# Concept 17: Law of Demand

Overview: As a consumer, you probably understand that prices affect your willingness and ability to buy things. This lesson will help to clarify and visualize that relationship.

## Learn

### Beginner

The Law of Demand states that there is an indirect relationship between the price of a good or service and the quantity of that good or service that consumers are willing and able to buy. In other words, as the price of an item increases, buyers are less willing and able to buy it and vice versa. The law of demand explains how consumers usually respond to price changes. Remember – quantity responds to price, not the other way around! A change in price leads to a decrease in quantity demanded only. Factors that change overall demand are dealt with in Concept 19 – Determinants of Demand. When graphed, the law of demand is shown by a downward sloping demand curve like the one seen in Graph 17-1.

### Intermediate

Demand for a product requires willingness and ability to pay. Ability to pay is simple arithmetic. As the price of a good or service increases, a buyer’s ability to buy the same quantity decreases, even if the buyer still really wants it. If a cupcake costs \$2 and you have \$10, you can buy five cupcakes. If the price rises to \$4 and you still have \$10, you can only buy two.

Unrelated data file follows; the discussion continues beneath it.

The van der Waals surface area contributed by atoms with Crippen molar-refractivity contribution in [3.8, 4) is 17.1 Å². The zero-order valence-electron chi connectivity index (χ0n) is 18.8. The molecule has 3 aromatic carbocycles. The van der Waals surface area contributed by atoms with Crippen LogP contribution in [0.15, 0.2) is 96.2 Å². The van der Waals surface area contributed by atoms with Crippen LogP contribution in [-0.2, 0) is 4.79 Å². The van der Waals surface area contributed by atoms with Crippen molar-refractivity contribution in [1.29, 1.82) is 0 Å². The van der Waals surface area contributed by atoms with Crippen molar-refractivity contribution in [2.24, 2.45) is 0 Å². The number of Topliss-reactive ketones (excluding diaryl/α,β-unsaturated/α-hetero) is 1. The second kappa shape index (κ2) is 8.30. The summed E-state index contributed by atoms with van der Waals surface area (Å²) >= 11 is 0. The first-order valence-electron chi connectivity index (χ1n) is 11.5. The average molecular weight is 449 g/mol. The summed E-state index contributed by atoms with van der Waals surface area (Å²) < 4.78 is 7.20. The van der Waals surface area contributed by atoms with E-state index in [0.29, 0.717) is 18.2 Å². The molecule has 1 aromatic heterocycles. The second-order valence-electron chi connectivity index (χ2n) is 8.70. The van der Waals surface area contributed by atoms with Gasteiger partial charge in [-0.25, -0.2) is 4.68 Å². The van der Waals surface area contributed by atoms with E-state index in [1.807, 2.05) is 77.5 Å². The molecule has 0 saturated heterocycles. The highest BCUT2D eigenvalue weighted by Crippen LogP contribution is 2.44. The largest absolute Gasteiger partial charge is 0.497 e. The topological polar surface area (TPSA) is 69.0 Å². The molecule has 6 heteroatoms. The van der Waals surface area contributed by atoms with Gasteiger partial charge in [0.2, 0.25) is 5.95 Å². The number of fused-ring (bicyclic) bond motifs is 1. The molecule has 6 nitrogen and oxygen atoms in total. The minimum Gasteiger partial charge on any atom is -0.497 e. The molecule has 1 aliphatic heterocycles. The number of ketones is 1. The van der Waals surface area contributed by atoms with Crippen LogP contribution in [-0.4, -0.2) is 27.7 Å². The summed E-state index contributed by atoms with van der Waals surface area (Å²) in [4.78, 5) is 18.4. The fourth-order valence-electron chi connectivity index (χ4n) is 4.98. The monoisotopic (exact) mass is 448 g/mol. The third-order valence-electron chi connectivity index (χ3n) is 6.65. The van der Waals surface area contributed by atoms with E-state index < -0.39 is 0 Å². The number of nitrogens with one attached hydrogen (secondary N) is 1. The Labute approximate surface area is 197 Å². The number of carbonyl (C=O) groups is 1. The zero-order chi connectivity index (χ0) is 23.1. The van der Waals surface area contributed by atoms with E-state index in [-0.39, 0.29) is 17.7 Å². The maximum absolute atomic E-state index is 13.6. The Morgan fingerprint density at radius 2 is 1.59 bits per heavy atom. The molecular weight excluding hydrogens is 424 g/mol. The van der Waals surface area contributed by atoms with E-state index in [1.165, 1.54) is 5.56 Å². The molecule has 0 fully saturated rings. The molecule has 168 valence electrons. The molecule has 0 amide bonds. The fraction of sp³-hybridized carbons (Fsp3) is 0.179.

Willingness to buy something is slightly more complicated. One aspect of your willingness to buy is how much satisfaction you think the good or service will bring you. As you consume more units of the same good (like cupcakes), your additional satisfaction with each new unit decreases, and you will be less willing to spend the same amount of money for it. Please see Concept 5: Marginal Cost and Marginal Benefit for further explanation.

Additionally, your willingness to buy something is affected by opportunity cost. In the cupcake example above, spending \$2 on a cupcake is okay with many people because most \$2 items give you about the same satisfaction. You’re not giving up anything too significant to get the cupcake. If the price of a cupcake becomes \$10, however, there is potentially a much higher opportunity cost. You might be sacrificing an entire pizza for a single cupcake! You can spend \$10 in more ways and on items that may bring more satisfaction, so your willingness to spend \$10 on a single cupcake is lower. Thus, the quantity you demand is lower.

Like supply, demand can be elastic or inelastic. Elastic demand refers to a price or price range where a relatively small change in price leads to a relatively large change in quantity demanded. This is usually the case for products that have many substitutes or are not necessities. Inelastic demand refers to a situation where even with a large change in price, consumers purchase roughly the same quantity. Medicine, utilities, and – to some extent – gasoline are examples of this. Even when gas prices go up 15-20% people do not drive 15-20% less.